When selling a product that has a wide variety of options, are you showing some of those variations when you sell? When a client asked me for a pen with their logo, I ask a few questions to narrow down what to share with them. You may have questions that help you, too. I ask: “Are they for mass distribution or to impress?” By finding out how the client is going to use the pen, I can narrow the range down.

Another example happened recently. We were shopping for a new microwave oven and the saleswoman asked ‘what is most important, price, power or other features?’ After I told her how good at sales she was, I was able to tell her that I wanted the least expensive microwave in this power range but it had to have a turntable.’ I was VERY happy with the 3 options she showed me and it was very easy to say “I’ll take that one” instead of “I have to shop around a bit.”


Your bonus tip for this article was found at the beginning of this paragraph. Value added bonuses are a much better way to satisfy a prospect that is intent on slashing your bottom line. Your challenge will be to find the thing you can offer as a value-added bonus rather than succumb to discounting. We can show you how to do that using content you already have, or can easily create.

Everybody wants a deal. In a tight market, you may be tempted to give in to the discount request from prospects. The smarter move is to have your responses ready when your customers ask for a deal. This is how you position yourself as a true value provider instead of selling yourself short.

There will be times when you may decide to walk away from a sale. Your peace of mind and your balance sheet deserve to both be positive. When that is a challenge you are facing, remember this article and that you were given permission to move on to the next prospect who will respect what you do and appreciate what you do for them. If you want help finding your line, your point of no return, connect with us at and we will talk about how to properly set your sales parameters to ensure you

How to Create Your Client Retention Plan


We have all read The Statistic. The one that quotes that it costs between five and ten times more to get a new client than it does to retain a current one. That is still true.

Here is an example: When we have a client re-order 250 t-shirts with their logo on the front and the back, the acquisition cost was zero, because the client reached out to us. When one of our Private Business Coaching clients renews their yearly agreement, the acquisition cost was zero, so we are able to lower the cost of their business coaching investment.

Like you, before we had that client, we had to get them to know who we are. You had to get your clients to know who you are too, right? In the drawing of an average sales funnel (on the left), you lead your prospect through steps to have them to get to be aware of you. They have to get to know you and have an interest and desire to work with you. There are costs involved. It could be your time and an entry fee to go to a Chamber event. Or it could be an e-mail marketing campaign which also takes your time and money to place the ads. It could also be a direct mail marketing campaign which takes your time to design the piece (or hire a graphic artist) plus printing, preparing and postage.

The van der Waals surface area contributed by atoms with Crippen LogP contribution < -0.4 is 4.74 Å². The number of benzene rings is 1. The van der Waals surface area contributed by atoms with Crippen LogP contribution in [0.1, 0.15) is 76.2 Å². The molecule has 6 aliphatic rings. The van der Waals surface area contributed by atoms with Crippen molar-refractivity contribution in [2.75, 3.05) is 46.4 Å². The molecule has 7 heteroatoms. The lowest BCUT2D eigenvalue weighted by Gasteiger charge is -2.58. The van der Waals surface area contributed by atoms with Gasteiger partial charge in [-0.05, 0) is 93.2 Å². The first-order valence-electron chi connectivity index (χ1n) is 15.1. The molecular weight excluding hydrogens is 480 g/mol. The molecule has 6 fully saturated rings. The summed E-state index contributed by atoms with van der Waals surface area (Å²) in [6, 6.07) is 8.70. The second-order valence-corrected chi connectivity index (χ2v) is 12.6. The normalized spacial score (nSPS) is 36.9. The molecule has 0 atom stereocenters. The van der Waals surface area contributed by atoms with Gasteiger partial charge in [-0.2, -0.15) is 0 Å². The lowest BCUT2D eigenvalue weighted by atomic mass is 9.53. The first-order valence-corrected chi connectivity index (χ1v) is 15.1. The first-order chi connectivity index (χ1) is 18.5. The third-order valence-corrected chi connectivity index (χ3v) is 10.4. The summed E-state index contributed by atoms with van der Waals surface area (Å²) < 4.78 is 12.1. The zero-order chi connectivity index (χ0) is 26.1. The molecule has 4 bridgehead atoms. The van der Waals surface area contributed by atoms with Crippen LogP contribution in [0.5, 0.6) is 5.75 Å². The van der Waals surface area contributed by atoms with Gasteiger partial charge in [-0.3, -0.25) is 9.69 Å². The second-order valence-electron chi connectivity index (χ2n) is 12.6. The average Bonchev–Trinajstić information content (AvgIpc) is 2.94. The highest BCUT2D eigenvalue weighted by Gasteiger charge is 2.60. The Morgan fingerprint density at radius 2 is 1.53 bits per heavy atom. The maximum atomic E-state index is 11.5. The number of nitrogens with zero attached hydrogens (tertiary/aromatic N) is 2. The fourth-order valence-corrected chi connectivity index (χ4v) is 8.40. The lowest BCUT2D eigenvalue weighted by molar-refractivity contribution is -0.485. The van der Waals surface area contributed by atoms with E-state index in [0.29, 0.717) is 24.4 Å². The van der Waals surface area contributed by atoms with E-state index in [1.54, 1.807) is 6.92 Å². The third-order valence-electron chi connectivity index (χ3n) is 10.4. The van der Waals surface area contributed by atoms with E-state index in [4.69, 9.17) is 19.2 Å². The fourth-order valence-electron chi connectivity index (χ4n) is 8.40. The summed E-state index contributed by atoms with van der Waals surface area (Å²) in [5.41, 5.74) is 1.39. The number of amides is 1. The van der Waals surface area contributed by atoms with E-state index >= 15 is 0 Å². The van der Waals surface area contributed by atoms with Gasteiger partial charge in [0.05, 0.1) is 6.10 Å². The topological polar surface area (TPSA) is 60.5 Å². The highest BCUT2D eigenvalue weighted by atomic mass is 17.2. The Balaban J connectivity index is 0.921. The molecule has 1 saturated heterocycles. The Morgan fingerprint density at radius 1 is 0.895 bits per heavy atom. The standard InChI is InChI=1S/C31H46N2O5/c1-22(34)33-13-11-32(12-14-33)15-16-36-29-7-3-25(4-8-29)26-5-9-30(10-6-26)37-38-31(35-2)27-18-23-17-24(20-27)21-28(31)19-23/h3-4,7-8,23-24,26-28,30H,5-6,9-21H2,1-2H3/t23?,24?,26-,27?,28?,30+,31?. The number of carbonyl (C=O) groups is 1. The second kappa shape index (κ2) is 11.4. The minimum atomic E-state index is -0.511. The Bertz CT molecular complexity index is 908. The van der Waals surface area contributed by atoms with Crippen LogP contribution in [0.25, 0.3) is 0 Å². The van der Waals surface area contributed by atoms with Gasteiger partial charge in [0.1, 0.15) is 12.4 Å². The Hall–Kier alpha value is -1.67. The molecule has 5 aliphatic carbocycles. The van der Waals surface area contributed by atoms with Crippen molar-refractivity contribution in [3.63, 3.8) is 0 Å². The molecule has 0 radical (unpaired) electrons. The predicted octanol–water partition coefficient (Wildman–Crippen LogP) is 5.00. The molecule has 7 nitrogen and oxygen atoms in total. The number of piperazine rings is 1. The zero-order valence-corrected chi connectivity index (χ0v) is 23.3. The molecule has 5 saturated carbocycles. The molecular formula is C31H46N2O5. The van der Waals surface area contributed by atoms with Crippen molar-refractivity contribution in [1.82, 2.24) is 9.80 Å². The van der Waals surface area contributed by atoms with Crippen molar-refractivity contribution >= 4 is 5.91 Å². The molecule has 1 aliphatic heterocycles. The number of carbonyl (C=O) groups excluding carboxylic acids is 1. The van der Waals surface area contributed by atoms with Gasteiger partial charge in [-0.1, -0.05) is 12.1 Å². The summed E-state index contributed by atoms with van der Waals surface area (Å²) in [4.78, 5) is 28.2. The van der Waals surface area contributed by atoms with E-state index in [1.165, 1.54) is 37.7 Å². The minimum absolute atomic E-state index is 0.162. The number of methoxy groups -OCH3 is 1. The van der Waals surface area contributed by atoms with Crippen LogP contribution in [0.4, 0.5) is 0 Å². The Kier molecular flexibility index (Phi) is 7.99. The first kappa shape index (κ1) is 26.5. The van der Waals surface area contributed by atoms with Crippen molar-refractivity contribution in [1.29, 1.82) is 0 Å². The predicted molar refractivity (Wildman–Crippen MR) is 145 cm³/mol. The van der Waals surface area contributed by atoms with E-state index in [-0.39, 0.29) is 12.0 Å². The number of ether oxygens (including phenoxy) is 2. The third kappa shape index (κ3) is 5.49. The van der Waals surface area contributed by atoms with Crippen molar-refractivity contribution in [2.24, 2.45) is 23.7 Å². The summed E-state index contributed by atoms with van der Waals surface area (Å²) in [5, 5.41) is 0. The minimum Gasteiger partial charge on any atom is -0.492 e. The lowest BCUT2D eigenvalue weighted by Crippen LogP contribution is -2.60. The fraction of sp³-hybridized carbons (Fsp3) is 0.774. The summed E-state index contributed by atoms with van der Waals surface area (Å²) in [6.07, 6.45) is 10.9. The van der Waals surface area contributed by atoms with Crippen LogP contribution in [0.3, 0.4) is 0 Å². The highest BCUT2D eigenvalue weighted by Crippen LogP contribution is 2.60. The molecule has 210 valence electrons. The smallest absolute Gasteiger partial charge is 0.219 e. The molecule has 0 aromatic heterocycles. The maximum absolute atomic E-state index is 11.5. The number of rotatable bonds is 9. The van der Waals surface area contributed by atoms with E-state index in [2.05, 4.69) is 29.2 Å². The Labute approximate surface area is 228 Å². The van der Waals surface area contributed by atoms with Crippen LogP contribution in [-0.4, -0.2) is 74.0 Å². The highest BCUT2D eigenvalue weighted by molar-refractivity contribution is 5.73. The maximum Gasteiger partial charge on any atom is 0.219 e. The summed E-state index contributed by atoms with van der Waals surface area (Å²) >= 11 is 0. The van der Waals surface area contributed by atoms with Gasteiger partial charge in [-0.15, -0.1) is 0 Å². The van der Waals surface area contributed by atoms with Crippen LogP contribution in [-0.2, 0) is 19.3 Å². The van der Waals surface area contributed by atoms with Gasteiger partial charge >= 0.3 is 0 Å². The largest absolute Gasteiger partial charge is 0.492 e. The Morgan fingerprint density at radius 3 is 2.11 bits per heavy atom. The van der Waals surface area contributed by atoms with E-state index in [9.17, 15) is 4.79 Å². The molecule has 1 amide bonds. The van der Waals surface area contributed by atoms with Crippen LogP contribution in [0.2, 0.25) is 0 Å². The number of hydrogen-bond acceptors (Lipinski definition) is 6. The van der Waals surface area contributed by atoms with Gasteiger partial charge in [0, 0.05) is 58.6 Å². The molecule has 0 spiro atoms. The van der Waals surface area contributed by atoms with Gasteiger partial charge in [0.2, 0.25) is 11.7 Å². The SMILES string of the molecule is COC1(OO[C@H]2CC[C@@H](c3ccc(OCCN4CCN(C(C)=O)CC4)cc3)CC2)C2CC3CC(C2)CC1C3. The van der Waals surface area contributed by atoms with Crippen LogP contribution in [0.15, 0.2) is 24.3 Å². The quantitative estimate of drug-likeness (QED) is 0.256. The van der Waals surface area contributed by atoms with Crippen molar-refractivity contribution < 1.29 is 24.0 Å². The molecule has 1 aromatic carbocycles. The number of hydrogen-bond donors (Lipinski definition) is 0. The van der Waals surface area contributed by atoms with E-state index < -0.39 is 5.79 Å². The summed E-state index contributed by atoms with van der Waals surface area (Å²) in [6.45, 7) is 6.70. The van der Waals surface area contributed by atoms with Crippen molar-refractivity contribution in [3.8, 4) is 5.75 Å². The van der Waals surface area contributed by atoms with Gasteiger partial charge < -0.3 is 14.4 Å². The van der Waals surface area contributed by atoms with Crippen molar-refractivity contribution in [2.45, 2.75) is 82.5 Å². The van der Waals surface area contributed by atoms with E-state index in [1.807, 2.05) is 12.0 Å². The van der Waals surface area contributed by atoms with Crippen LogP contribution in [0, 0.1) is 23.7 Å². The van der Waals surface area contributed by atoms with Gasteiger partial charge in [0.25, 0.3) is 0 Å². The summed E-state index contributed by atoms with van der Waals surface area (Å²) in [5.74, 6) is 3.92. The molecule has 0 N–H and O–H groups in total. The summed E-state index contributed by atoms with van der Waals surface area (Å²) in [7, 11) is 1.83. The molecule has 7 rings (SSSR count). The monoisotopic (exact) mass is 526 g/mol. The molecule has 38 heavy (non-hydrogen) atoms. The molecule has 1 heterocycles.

Let’s talk about your Client Retention Plan.

What are you doing to make sure they are motivated to keep buying from you and your company? Another way to ask this is: “Do your clients still Know, Love, and Trust you?” All of our clients, and yours too, have lots of options in the world. How are you making yourself incredibly important, vital, to your customer’s success?

In our Small Business Breakthrough Bootcamps, we discuss the concept of Becoming a Category of One, which I believe was created by legendary E-marketer Dan Kennedy. When broken down, Category of One means that you are able to niche down your potential clients so much that you are always the obvious choice. Even when they meet someone who is similar to you, offering services that might, on the surface, seem similar, they would stick with you because of what you do for them.
Hank Yuloff talking about Client Retention Plans at The Chatsworth Chamber

An important point to add here is that “I Give Them Great Service” is definitely NOT what we are talking about here. When we speak to audiences of business owners, we have had every one of them close their eyes while we ask them to do one thing: If you give great service raise your hand and keep it up. We always get 100% of the hands. Great Service, and while we are at it, Great Pricing, is something that every business, says they do, so it is not a Difference Creator.

Here are 6 strategies to retain your current clients:

The first strategy is a rather easy one. Connecting on Social Media messaging. This is partnered with your text messaging, phone chats and email. It is basically connecting with your clients the way they want to connect. Add to this your promotion of your clients on social media profiles and you will move this ahead greatly.

The second tactic in your Client Retention Plan goes along with the first. It is referring your clients to other clients or anyone you meet that you think would be a solid connection for your client. We try all the time to send our clients business. It will be a very definite way for your clients to see the tangible value of working with you.